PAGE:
US Energy: Strategies for Weathering the New Tariffs

Nick Arehart  |  July 27, 2018   |  Energy & Sustainability  

Share

The summer of 2018 has seen a rapid escalation of trade tensions between US officials, the EU, and China. New tariffs on steel, aluminum, solar panels, and a host of other goods may cause economic difficulties for parts of the US energy sector, and have led some to suspect a larger trade conflict with China is on the horizon.

What forces led us here – and what strategies can domestic energy companies and their corporate customers use to protect their bottom lines?

Escalating Trade Tensions

The US administration’s goal of protecting domestic industry from overseas competition has led it to enact a broad range of tariffs since January, 2018. These tariffs have begun a back-and-forth escalation that has led to tense negotiations with the European Union, and which some fear may ultimately lead to a trade war with China.

Economists project that these tariffs may hurt the domestic economy as a whole. An open letter signed by former Federal Reserve chairman Ben Bernanke reads, in part, “Additional steel tariffs would actually damage the U.S. economy … Tariffs would raise costs for manufacturers, reduce employment in manufacturing, and increase prices for consumers.” More US firms use steel than produce it: higher steel prices mean higher costs for all of these businesses, US energy companies included.

The Impact for the US Energy Sector

Domestic energy providers are likely to see rising costs as a result of additional duties on imports. Solar tariffs are projected to increase the average 5,000-watt solar panel installation cost by $750 – $1,000. Meanwhile, alongside already-depressed oil prices, US oil producers are seeking relief from steel tariffs which threaten to sharply increase the costs of new pipeline installations. These additional costs are likely to be passed along to business and residential customers.

The problem this creates is twofold. On one hand, fledgling energy firms like domestic solar providers will face tightening profit margins and depressed demand as prices rise. These firms will need new revenue generation strategies to remain economically secure. On the other hand, businesses nationwide may see higher energy costs, further reinforcing the need for smart energy management strategies.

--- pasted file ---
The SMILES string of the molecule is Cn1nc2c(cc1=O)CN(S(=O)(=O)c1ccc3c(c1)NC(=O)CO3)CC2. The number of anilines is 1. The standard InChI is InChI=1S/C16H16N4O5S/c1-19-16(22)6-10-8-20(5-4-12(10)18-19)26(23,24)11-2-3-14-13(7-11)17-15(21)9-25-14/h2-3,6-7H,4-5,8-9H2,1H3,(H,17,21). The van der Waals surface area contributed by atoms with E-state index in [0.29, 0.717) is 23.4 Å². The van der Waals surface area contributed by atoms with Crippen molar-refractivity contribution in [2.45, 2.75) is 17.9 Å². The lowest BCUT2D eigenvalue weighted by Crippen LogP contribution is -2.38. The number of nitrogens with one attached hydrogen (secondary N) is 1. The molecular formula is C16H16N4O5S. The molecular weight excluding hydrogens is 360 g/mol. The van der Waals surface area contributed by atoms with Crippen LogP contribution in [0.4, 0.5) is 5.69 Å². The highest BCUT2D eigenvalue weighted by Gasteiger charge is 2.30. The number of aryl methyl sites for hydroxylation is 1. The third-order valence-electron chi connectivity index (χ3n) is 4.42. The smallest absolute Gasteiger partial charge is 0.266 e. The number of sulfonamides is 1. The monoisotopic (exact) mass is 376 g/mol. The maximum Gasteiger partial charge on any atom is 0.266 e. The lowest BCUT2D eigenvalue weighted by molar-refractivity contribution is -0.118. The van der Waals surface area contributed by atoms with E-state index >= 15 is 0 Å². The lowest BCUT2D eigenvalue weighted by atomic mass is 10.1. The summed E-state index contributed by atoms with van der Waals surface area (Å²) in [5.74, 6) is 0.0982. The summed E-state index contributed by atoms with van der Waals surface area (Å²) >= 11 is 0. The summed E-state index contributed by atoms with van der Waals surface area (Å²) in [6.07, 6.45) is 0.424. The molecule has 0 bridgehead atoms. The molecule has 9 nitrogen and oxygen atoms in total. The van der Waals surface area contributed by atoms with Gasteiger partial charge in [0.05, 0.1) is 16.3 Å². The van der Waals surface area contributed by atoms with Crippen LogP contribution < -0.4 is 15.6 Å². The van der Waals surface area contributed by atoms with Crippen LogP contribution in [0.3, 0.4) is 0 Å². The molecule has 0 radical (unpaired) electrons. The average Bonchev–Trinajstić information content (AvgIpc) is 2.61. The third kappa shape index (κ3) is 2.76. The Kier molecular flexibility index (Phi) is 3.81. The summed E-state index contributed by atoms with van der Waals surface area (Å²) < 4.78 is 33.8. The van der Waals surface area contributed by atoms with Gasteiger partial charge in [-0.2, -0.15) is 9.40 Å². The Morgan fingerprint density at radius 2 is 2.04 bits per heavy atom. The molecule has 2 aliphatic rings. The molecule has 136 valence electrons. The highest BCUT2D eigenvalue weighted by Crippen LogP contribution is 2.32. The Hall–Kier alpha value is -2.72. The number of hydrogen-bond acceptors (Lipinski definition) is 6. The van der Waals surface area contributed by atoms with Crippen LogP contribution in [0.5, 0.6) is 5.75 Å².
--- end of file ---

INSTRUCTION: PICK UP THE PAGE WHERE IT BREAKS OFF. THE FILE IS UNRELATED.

Does your energy management strategy account for the latest best practices? Use the Energy Resolutions Checklist to find out.

Industry Fighting Back

Tough times call for inventive measures.

The current round of tariffs appear to be here to stay, but US energy providers and their customers aren’t completely out of luck. A variety of smart sales and energy management solutions – including some powered by great utility data – are available for domestic businesses to mitigate the impact of tariffs on their bottom lines.

As we’ve covered before, innovation in the solar sales cycle can present a new opportunity for solar installers to generate additional revenue. By incorporating utility data into the lead qualification and sales process, installers can more strongly target their efforts to the prospects most likely to purchase solar panels and offer them a reliable ROI projection. When incorporated alongside other emerging solar solutions platforms, utility data can help installers thrive despite ongoing trade turbulence.

When it comes to reducing energy spending, data is king. Intelligent energy management remains the number one way companies of all sizes can curb their energy expenditure. Software providers like Thinkstep and Goby give energy managers the power to draw deep insights from their energy use patterns, allowing them to monitor the impact of retrofits and new energy conservation strategies. With timely, accurate utility data from Urjanet at the heart of these programs, energy managers have nothing to fear from a little energy market volatility.

How is the trade landscape affecting your bottom line? If you’re feeling the pinch from new tariffs, or if you have thoughts about what trade conflicts could mean for energy markets, let us know on Twitter. And if you’d like to learn more about what utility data can do for your business, contact us today.

Related Resources:


If you like what you’re reading, why not subscribe?


About Nick Arehart

Nick Arehart is a marketing intern at Urjanet who specializes in financial services and sustainability. He's passionate about content that informs and inspires. When he isn't writing for us, he's finishing up his chemistry degree at Emory University.